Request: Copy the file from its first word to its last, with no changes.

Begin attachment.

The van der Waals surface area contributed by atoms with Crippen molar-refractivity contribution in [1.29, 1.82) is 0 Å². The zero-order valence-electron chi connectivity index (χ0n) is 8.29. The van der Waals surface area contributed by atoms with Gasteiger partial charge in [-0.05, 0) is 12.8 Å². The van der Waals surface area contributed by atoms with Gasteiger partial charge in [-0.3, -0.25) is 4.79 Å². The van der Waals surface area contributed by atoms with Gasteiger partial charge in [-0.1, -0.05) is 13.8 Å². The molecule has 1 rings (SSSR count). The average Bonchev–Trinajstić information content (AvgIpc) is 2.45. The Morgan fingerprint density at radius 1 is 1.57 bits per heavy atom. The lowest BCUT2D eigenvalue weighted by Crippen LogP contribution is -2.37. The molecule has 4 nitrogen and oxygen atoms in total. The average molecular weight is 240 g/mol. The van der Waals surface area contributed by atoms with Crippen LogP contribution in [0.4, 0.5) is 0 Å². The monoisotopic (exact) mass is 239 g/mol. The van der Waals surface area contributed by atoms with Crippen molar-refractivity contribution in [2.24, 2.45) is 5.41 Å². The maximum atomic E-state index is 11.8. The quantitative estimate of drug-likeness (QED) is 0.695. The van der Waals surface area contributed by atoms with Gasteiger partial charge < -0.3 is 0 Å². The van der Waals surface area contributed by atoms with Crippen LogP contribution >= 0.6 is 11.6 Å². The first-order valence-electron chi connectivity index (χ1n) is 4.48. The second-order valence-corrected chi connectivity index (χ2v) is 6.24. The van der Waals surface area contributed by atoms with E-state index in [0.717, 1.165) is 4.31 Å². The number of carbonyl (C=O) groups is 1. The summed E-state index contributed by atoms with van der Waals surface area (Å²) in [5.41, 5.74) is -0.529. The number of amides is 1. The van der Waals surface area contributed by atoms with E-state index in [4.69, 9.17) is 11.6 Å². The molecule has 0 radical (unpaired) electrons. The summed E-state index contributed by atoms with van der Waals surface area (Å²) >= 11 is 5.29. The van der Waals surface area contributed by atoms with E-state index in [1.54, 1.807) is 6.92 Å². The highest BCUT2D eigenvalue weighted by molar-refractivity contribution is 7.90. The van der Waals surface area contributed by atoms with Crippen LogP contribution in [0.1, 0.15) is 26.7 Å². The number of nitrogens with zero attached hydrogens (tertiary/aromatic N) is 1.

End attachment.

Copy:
The van der Waals surface area contributed by atoms with Crippen molar-refractivity contribution in [1.29, 1.82) is 0 Å². The zero-order valence-electron chi connectivity index (χ0n) is 8.29. The van der Waals surface area contributed by atoms with Gasteiger partial charge in [-0.05, 0) is 12.8 Å². The van der Waals surface area contributed by atoms with Gasteiger partial charge in [-0.3, -0.25) is 4.79 Å². The van der Waals surface area contributed by atoms with Gasteiger partial charge in [-0.1, -0.05) is 13.8 Å². The molecule has 1 rings (SSSR count). The average Bonchev–Trinajstić information content (AvgIpc) is 2.45. The Morgan fingerprint density at radius 1 is 1.57 bits per heavy atom. The lowest BCUT2D eigenvalue weighted by Crippen LogP contribution is -2.37. The molecule has 4 nitrogen and oxygen atoms in total. The average molecular weight is 240 g/mol. The van der Waals surface area contributed by atoms with Crippen LogP contribution in [0.4, 0.5) is 0 Å². The monoisotopic (exact) mass is 239 g/mol. The van der Waals surface area contributed by atoms with Crippen molar-refractivity contribution in [2.24, 2.45) is 5.41 Å². The maximum atomic E-state index is 11.8. The quantitative estimate of drug-likeness (QED) is 0.695. The van der Waals surface area contributed by atoms with Gasteiger partial charge < -0.3 is 0 Å². The van der Waals surface area contributed by atoms with Crippen LogP contribution >= 0.6 is 11.6 Å². The first-order valence-electron chi connectivity index (χ1n) is 4.48. The second-order valence-corrected chi connectivity index (χ2v) is 6.24. The van der Waals surface area contributed by atoms with E-state index in [0.717, 1.165) is 4.31 Å². The number of carbonyl (C=O) groups is 1. The summed E-state index contributed by atoms with van der Waals surface area (Å²) in [5.41, 5.74) is -0.529. The number of amides is 1. The van der Waals surface area contributed by atoms with E-state index in [4.69, 9.17) is 11.6 Å². The molecule has 0 radical (unpaired) electrons. The summed E-state index contributed by atoms with van der Waals surface area (Å²) >= 11 is 5.29. The van der Waals surface area contributed by atoms with E-state index in [1.54, 1.807) is 6.92 Å². The highest BCUT2D eigenvalue weighted by molar-refractivity contribution is 7.90. The van der Waals surface area contributed by atoms with Crippen LogP contribution in [0.1, 0.15) is 26.7 Å². The number of nitrogens with zero attached hydrogens (tertiary/aromatic N) is 1.